Empowering communities through health system monitoring in Guatemala
Despite its middle-income status, Guatemala has some of the worst health outcomes in Latin America with more than half of its population living in poverty. Indigenous populations in rural areas, who suffered the most during 36 years of civil war, have gained little from recent social reforms.
To give these indigenous communities more input on decisions affecting their health services, a team of researchers, policymakers, and civil society organizations led by Centro de Estudios para la Equidad y Gobernanza en los Sistemas de Salud designed and field tested a participatory health monitoring system in six rural municipalities. Developed between 2006 and 2010, the system has helped to change local power dynamics. National authorities and civil society organizations are now looking to apply its lessons in other municipalities.
“One of the main barriers (to reform),” says research leader Walter Flores, “is the hierarchies within the health system. There are deep hierarchies between those at the centre versus those working at the rural level. But the greatest hierarchy is between public officials and ordinary citizens.”
To address the lack of trust between citizens and health authorities, the monitoring system was guided by a multistakeholder steering committee, which included health workers and representatives from municipal government and community organizations. They worked together to evaluate healthcare facilities and families’ experiences with them.
Information was collected and analyzed four times a year, and the committee reported to the municipal development commission. Out of their discussions, action plans were developed. The steering committee then monitored whether decisions were carried out. Findings fed into successive cycles of assessment and fine tuning to ensure this joint action was improving equity and accountability.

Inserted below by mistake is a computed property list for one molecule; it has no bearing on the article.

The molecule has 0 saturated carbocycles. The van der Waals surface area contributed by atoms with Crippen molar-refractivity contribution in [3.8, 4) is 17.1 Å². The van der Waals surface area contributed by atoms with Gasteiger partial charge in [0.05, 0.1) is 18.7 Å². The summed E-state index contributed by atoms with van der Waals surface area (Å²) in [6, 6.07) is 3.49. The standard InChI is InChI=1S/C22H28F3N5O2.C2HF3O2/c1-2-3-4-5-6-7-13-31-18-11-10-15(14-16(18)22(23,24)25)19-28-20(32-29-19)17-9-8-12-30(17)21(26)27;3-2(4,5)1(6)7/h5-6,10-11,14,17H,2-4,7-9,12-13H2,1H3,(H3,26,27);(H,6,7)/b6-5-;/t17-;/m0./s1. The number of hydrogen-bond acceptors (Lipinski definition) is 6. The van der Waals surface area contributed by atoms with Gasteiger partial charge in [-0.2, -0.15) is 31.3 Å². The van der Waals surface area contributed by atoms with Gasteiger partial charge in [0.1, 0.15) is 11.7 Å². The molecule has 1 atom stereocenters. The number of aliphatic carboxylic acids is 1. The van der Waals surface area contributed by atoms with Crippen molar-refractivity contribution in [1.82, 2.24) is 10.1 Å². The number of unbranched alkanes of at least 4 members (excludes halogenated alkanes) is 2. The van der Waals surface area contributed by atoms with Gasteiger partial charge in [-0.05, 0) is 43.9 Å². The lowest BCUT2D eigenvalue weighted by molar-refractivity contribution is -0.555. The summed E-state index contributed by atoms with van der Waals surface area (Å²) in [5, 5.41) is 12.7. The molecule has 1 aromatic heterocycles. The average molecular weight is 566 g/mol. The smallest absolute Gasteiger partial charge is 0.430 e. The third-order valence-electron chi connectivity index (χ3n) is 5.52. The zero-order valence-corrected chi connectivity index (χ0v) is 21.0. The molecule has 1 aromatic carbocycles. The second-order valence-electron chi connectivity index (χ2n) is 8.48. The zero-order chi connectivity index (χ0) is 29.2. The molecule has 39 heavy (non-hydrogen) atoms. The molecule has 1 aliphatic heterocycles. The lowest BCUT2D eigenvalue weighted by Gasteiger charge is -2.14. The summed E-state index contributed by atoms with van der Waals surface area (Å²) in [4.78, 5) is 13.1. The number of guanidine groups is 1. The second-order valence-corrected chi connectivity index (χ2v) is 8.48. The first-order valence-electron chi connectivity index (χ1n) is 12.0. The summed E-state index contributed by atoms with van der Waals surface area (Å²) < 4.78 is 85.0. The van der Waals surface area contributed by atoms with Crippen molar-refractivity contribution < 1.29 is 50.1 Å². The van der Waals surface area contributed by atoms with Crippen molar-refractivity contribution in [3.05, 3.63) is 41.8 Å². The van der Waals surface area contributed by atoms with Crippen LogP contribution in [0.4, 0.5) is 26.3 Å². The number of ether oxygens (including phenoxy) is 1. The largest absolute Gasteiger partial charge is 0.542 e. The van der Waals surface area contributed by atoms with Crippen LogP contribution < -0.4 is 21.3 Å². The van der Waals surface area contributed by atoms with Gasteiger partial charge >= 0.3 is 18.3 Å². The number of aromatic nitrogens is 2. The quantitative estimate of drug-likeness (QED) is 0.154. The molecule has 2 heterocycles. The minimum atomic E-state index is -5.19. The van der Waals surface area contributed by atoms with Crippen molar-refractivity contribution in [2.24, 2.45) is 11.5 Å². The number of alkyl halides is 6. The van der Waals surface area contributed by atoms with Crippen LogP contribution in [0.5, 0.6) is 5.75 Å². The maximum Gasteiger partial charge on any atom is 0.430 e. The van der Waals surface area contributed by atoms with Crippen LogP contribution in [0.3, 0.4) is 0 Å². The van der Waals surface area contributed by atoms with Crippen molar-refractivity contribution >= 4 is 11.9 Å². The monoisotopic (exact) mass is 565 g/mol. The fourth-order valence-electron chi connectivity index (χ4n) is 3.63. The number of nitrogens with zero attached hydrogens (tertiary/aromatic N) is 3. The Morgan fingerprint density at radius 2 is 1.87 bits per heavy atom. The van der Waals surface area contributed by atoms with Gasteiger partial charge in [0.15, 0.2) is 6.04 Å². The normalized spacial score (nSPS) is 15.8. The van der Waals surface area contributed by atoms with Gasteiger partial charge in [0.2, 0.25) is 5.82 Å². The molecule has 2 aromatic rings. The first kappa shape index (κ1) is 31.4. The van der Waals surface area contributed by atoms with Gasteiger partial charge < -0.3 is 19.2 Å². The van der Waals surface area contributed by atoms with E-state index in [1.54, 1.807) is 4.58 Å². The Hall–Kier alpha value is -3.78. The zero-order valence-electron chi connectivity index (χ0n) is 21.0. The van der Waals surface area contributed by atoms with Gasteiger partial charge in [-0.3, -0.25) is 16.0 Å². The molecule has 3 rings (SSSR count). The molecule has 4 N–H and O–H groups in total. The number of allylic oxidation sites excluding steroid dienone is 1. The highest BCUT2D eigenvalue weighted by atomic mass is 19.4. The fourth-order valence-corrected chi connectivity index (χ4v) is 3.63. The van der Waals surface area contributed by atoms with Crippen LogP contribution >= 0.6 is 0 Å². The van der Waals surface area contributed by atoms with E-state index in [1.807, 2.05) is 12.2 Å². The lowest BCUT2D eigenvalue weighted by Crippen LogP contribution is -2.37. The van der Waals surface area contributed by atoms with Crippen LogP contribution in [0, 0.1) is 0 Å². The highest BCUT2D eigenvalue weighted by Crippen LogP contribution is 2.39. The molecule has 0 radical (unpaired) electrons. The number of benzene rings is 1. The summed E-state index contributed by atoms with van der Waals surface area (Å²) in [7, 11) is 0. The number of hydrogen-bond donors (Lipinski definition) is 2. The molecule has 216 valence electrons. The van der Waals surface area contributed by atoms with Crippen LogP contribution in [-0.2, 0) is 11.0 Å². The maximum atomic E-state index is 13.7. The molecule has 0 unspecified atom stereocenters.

In all six municipalities, the monitoring and advocacy initiatives achieved concrete improvements, such as the dismissal of subcontracted healthcare providers for poor performance and corruption; municipal coverage of ambulance fuel costs; improved water services for a district hospital; fewer absentee healthcare workers; and more follow up on complaints on discrimination.
For Walter Flores, one of the key lessons is the value of linking citizens and public authorities: “This type of trust is very important to rebuild the social fabric and strengthen democratic practices.”
As these results show, strengthening health information systems — and the capacities of those who run and use them — can strengthen democracy by making relevant data available and transparent to decision-makers and citizens alike. In this way, the systems provide accountability for both the state and the household. With a solid evidence base, and greater input from citizens, the health services delivered and used are more likely to reflect real needs.
Learn more about IDRC-supported research on health information systems
"One of the main barriers (to reform) is the hierarchies within the health system. The greatest hierarchy is between public officials and ordinary citizens."
Research leader Walter Flores is the director of Centro de Estudios para la Equidad y Gobernanza en Sistemas de Salud in Guatemala.